Cambria “Katherine’s Vineyard” Santa Maria Valley Chardonnay 2006 ($19) –  Cambria says the nose is “deeply aromatic with apples, peaches, lime blossoms and vanilla,” while the palate is “intense and powerful, yet surprisingly elegant and nuanced.”

Cakebread Chardonnay Reserve, Carneros, Napa Valley 2006 ($55) – This is a splurge.  It’s a rich and luscious Chardonnay that spent 15 months in French oak to bring holiday aromas like spiced apple.  It’s a big, creamy wine with peach, apple and melon on the palate, along with toasty oak notes.

Holiday FeastRiesling – This is one of the more versatile white wines, owing in part to the fact that there are different styles of Riesling that taste very different from one another.  You can run the gamut from sweet to quite dry with Riesling.  All are food-friendly wines with a relatively low alcohol level.  Rieslings pair well with cheese, ham, seafood, vegetables, spicy food and even fruit plates.  Riesling purists prefer German.  Washington state and New York’s Finger Lakes region also make good ones.  Try -

Trefethen Estate Napa Dry Riesling 2008 ($22) – This one is on the dry end of the spectrum.  Trefethen says the 2008 vintage has more tropical notes than usual, with aromas of “delicate jasmine flower, coupled with pineapple, guava, tarragon, and lemongrass.”  The palate shows “cantaloupe, lemon, fennel, and especially white peaches playing off each other in delightful balance. A little bit of slate minerality rounds out the finish.”

For a slightly sweeter take on the grape, Fess Parker’s Santa Barbara County Riesling 2008 ($14) offers crsip acidity in an off-dry setting.

Wine BottlePinot Noir – Despite its reputation for being a finicky wine to make, Pinot Noir is a fairly affable wine on the holiday spread.  Pairing well with cheese and crackers – try Brie, Swiss or a nice Chevre – Pinot Noir also gets comfy with stuffed mushrooms, ham, turkey and duck.  Often featuring a cinnamon or clove flavor profile, Pinot Noir can be a hit with foods of a similar makeup.  Try -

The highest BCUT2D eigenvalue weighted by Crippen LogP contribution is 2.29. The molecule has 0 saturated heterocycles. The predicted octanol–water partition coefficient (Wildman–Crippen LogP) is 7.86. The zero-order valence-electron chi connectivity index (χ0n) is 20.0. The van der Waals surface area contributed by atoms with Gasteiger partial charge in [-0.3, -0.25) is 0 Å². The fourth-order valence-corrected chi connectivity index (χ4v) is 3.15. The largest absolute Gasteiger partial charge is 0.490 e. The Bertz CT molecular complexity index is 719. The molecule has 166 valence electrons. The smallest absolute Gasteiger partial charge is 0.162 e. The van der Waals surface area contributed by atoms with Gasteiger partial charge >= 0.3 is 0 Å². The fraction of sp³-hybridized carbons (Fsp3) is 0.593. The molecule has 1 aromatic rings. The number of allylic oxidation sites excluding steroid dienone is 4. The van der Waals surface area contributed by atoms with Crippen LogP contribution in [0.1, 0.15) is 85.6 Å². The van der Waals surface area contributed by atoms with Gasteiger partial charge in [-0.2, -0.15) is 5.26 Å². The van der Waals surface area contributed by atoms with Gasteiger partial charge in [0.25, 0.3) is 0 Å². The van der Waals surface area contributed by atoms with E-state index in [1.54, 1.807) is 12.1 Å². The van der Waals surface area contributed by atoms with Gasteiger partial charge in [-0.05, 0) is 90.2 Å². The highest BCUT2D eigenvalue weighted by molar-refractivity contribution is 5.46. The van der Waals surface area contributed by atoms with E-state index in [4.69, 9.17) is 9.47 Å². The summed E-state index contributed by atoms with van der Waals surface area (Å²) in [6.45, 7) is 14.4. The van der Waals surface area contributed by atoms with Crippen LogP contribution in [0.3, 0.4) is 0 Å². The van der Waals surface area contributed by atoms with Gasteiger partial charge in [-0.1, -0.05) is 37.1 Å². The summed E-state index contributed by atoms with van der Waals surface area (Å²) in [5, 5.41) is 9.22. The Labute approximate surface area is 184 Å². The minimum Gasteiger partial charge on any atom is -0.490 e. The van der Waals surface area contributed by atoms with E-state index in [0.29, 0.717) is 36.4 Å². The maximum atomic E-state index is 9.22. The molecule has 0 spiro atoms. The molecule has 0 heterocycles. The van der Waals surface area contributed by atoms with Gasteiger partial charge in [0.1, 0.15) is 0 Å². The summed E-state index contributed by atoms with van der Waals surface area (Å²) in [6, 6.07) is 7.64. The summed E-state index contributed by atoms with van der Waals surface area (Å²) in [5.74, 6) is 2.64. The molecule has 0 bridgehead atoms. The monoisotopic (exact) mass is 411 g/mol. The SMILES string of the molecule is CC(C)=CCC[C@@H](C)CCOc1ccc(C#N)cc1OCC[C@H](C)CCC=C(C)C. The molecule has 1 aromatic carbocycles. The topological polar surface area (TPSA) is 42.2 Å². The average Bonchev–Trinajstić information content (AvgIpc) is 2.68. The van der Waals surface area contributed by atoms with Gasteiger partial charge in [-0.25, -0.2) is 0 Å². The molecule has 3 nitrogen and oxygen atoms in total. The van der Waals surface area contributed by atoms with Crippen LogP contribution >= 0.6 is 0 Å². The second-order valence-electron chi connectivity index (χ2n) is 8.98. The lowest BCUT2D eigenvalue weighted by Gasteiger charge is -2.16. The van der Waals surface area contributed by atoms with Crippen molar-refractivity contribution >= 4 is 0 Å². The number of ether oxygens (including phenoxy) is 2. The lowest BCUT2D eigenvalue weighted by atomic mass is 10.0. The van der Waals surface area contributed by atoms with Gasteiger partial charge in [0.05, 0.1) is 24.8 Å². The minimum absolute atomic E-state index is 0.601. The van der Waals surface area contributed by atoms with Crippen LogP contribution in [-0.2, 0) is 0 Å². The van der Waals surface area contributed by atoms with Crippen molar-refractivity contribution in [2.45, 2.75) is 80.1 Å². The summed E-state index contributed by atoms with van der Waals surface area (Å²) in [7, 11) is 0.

Bogle Pinot Noir Russian River Valley 2006 ($13) – Wine Spectator calls it “pure and complex, with ripe, vivid wild berry, raspberry and blackberry fruit…ending with a dillish oak edge.”  Sounds tailor made for the Thanksgiving table.

Edna Valley Vineyards Paragon Pinot Noir ($22) – Their description makes me salivate: “Hints of rose petal, caramel and forest floor weave through the jammy fruit core. The mid-palate is pleasant and smooth with fine tannins. Subtle cola and perfume nuances alight the finish for lingering enjoyment of this pretty red wine. Enjoy with gamey flavors such as duck, venison or wild mushroom pasta.”

Syrah – The dark fruit and peppery spiciness are a match made for smoked meats.  Big, fruity Syrahs will pair well with roast, ham or smoked turkey.  Try -

Stolpman Vineyards Estate Santa Ynez Syrah 2006 ($27) – International Wine Cellar says: “…perfumed bouquet of dark berries, Christmas spices, violet and minerals…red and dark berry flavors stain the palate…long, juicy finish.”

Mandolin Syrah Central Coast 2007 ($14) – Dark fruit and layers of spice and rich vanilla hit the holiday notes.  They run in tandem with a dense molasses, leather and plum profile.  Firm tannins make it ideal for for a roast or steaks.

Wine BottleZinfandel – Black cherry and blackberry often dominate the flavor profile of Zin to the point of jamminess.  It’s can be a big wine that calls for big food.  Find a Zin with lighter profiles and bright fruit flavors to be more flexible in pairing it with lighter fare.  Try -